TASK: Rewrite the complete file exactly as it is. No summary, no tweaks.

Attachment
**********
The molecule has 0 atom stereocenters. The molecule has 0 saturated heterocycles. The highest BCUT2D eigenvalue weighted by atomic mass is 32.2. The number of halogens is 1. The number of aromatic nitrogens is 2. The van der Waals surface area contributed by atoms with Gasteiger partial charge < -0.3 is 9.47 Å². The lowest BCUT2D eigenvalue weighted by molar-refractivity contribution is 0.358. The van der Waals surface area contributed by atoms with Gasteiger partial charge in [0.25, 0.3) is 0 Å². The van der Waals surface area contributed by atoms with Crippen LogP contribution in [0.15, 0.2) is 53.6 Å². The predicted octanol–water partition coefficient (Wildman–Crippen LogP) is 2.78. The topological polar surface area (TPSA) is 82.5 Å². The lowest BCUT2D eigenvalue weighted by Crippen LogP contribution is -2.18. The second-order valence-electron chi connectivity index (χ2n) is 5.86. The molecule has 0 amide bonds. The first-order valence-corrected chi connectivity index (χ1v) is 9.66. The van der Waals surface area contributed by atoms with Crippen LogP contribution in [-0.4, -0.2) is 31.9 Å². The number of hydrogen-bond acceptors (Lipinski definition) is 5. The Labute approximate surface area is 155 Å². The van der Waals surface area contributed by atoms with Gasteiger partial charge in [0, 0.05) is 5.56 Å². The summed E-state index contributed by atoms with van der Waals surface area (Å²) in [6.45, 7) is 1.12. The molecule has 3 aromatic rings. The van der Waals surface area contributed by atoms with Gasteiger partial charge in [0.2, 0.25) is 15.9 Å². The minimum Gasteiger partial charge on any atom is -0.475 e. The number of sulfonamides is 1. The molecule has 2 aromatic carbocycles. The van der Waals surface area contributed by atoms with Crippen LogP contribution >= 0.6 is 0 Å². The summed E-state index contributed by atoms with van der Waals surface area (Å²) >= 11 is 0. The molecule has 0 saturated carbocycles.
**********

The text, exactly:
The molecule has 0 atom stereocenters. The molecule has 0 saturated heterocycles. The highest BCUT2D eigenvalue weighted by atomic mass is 32.2. The number of halogens is 1. The number of aromatic nitrogens is 2. The van der Waals surface area contributed by atoms with Gasteiger partial charge < -0.3 is 9.47 Å². The lowest BCUT2D eigenvalue weighted by molar-refractivity contribution is 0.358. The van der Waals surface area contributed by atoms with Gasteiger partial charge in [0.25, 0.3) is 0 Å². The van der Waals surface area contributed by atoms with Crippen LogP contribution in [0.15, 0.2) is 53.6 Å². The predicted octanol–water partition coefficient (Wildman–Crippen LogP) is 2.78. The topological polar surface area (TPSA) is 82.5 Å². The lowest BCUT2D eigenvalue weighted by Crippen LogP contribution is -2.18. The second-order valence-electron chi connectivity index (χ2n) is 5.86. The molecule has 0 amide bonds. The first-order valence-corrected chi connectivity index (χ1v) is 9.66. The van der Waals surface area contributed by atoms with Crippen LogP contribution in [-0.4, -0.2) is 31.9 Å². The number of hydrogen-bond acceptors (Lipinski definition) is 5. The Labute approximate surface area is 155 Å². The van der Waals surface area contributed by atoms with Gasteiger partial charge in [0, 0.05) is 5.56 Å². The summed E-state index contributed by atoms with van der Waals surface area (Å²) in [6.45, 7) is 1.12. The molecule has 3 aromatic rings. The van der Waals surface area contributed by atoms with Gasteiger partial charge in [0.2, 0.25) is 15.9 Å². The minimum Gasteiger partial charge on any atom is -0.475 e. The number of sulfonamides is 1. The molecule has 2 aromatic carbocycles. The van der Waals surface area contributed by atoms with Crippen LogP contribution >= 0.6 is 0 Å². The summed E-state index contributed by atoms with van der Waals surface area (Å²) >= 11 is 0. The molecule has 0 saturated carbocycles.